Fiber-optic cables may do more than give you good internet and television — they might be able to provide much needed geological information.
We might not realize it, but on average, there’s about one earthquake of magnitude 7 or greater somewhere around the globe every month. The reason many of these earthquakes go largely unnoticed is that they occur in remote locations. But when big earthquakes happen near an urban center, it can cause dramatic damage.
Understanding how and when these damaging earthquakes happen is critical for mitigating their effects, but if we want to understand them, we must first understand the geological setting which produces them, and that’s no easy feat. Seismometers can accurately detect the velocity, or acceleration, of the ground surface and help map the fault systems, but this type of data only provides scant observations. Having long-term, dense monitoring stations is extremely expensive. Even the densest seismic networks in the world typically do not have more than one sensor every ~20 km, which can cost hundreds of thousands of dollars or more each year to operate and maintain. For a developing country, this is prohibitively expensive, and even for developed nations, the costs rake up dramatically. But what if we could use something else as sensors — something that’s already installed in many places?
With this in mind, Philippe Jousset and colleagues set up an experiment in Iceland where fiber-optic cables were transformed into a series of sensors to record natural and man-made seismic waves. They found that, although the method still needs refining, the sensors are able to quantify even small strains and displacements. The authors note that the cables not only record seismic signals but were able to resolve (in surprising detail) the surrounding geological structures at depth.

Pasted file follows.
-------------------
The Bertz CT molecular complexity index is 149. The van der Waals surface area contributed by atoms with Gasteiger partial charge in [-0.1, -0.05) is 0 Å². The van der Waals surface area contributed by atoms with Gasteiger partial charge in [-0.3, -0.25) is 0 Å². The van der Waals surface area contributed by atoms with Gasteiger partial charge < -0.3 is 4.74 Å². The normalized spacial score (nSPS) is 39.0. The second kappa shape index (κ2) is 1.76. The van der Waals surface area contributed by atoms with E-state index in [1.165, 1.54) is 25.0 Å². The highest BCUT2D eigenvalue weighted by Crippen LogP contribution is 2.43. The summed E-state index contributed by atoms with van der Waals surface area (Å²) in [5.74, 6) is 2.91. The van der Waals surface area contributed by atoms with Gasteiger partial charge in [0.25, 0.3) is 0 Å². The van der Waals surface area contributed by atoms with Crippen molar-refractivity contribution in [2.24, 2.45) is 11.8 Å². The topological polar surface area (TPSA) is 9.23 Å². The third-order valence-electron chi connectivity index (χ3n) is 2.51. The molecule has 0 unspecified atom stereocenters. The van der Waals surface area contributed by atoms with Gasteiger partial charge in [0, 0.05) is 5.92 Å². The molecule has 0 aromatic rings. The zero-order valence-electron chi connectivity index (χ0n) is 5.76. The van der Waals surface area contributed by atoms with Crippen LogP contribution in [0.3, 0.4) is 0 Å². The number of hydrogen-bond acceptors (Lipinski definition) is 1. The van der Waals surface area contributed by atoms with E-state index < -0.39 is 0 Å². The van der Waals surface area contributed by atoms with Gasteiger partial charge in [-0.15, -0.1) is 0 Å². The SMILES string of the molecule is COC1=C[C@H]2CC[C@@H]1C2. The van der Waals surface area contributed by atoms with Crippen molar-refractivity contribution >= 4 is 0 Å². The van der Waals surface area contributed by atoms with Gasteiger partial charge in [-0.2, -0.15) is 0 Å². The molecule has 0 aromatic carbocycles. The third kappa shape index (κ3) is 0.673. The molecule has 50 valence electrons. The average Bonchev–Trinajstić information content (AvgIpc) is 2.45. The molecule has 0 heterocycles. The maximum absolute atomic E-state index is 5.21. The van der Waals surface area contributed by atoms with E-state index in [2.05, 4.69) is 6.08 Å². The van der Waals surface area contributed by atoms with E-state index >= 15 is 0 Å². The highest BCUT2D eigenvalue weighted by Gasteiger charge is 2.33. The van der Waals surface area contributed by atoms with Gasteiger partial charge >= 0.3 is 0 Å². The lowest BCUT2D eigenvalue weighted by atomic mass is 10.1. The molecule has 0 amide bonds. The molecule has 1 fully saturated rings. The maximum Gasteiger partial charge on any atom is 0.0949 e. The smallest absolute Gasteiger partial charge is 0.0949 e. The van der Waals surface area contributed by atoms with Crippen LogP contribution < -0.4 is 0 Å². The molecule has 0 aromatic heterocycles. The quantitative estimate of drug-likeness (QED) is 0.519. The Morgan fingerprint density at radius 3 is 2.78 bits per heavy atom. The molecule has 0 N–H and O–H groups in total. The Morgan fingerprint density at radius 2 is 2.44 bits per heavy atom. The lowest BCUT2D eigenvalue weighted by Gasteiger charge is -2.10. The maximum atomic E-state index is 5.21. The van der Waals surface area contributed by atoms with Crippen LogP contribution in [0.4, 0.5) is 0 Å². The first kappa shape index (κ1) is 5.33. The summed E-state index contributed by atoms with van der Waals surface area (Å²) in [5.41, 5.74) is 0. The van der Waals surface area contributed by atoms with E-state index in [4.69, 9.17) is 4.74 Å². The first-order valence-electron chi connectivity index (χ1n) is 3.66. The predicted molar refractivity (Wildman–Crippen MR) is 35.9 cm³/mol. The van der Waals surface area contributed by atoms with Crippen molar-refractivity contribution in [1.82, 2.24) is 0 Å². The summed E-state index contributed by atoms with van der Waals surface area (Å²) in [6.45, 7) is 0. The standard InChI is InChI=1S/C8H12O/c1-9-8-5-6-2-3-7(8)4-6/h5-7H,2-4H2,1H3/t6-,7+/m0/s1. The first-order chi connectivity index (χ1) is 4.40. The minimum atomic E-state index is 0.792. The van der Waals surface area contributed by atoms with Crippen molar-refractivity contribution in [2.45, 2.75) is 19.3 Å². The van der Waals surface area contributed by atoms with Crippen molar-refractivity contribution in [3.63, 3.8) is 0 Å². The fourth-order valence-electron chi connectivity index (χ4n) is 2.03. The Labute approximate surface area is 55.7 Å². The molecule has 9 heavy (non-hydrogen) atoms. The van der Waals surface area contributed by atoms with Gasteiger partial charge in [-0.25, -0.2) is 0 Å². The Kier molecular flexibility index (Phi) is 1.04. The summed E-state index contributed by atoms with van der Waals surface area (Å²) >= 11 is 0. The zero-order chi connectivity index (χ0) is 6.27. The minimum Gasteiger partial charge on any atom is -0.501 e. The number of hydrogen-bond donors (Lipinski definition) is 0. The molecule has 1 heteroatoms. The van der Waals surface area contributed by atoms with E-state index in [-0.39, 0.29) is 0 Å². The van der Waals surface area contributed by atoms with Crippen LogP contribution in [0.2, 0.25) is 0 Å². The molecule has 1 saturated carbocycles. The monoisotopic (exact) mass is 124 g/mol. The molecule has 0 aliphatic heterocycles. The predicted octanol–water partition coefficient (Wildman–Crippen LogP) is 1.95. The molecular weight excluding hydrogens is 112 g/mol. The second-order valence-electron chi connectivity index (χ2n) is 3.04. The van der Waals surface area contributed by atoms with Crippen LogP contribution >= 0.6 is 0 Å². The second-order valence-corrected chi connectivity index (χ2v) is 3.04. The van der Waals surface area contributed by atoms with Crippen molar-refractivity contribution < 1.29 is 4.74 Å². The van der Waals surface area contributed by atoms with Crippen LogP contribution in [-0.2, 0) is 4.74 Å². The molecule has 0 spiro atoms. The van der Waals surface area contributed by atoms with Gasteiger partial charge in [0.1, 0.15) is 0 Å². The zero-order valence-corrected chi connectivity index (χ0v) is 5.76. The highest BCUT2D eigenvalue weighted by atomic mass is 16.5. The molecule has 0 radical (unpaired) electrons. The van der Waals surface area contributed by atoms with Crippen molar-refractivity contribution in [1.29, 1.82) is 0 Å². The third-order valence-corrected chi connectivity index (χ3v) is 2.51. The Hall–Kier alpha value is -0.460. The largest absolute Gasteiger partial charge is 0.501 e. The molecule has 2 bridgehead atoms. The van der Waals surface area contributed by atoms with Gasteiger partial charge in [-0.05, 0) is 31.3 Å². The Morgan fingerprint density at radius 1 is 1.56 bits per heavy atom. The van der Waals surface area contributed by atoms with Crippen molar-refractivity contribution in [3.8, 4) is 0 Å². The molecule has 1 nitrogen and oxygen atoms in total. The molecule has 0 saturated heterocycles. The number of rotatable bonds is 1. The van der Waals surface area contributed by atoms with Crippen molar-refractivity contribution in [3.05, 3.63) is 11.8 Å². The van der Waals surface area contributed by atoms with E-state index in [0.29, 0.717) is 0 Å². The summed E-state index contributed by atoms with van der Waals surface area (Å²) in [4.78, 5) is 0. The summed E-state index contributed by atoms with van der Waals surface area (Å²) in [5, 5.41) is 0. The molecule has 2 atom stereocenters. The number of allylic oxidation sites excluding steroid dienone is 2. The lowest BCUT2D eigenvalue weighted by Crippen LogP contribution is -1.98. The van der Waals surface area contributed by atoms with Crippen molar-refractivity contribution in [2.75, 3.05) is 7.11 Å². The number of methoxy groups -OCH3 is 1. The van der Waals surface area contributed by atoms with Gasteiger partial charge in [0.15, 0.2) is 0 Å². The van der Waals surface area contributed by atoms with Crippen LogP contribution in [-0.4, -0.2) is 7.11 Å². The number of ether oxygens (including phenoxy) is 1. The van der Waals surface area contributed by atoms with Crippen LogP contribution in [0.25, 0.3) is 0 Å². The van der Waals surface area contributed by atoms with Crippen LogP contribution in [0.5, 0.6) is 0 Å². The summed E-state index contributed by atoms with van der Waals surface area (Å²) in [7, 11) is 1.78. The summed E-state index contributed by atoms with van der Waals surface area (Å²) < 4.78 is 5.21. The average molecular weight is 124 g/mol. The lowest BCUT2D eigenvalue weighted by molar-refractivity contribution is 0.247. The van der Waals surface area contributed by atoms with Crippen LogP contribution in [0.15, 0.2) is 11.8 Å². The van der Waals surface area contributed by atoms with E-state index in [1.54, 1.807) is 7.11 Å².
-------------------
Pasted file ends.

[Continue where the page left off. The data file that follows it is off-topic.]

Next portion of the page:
So with a bit of repurposing, already-existing broadband cables could be used as everyday seismic sensors.
Ultimately, this unconventional usage of infrastructure could be applied to a wide array of geological studies. Researchers envision that this technology could benefit volcano monitoring, seismic hazard assessment, landslide monitoring, and global seismology — by using transatlantic optical cables.
Jousset and colleagues aren’t the only ones thinking about this. In a recently-published paper, a different team described a somewhat similar approach: they’ve used transoceanic underwater cables as seismometers. Certainly, this idea has potential, and there are high hopes that it will be fruitfully applied in the future..
The study, “Dynamic strain determination using fibre-optic cables allows imaging of seismological and structural features,” has been published in Nature Communications.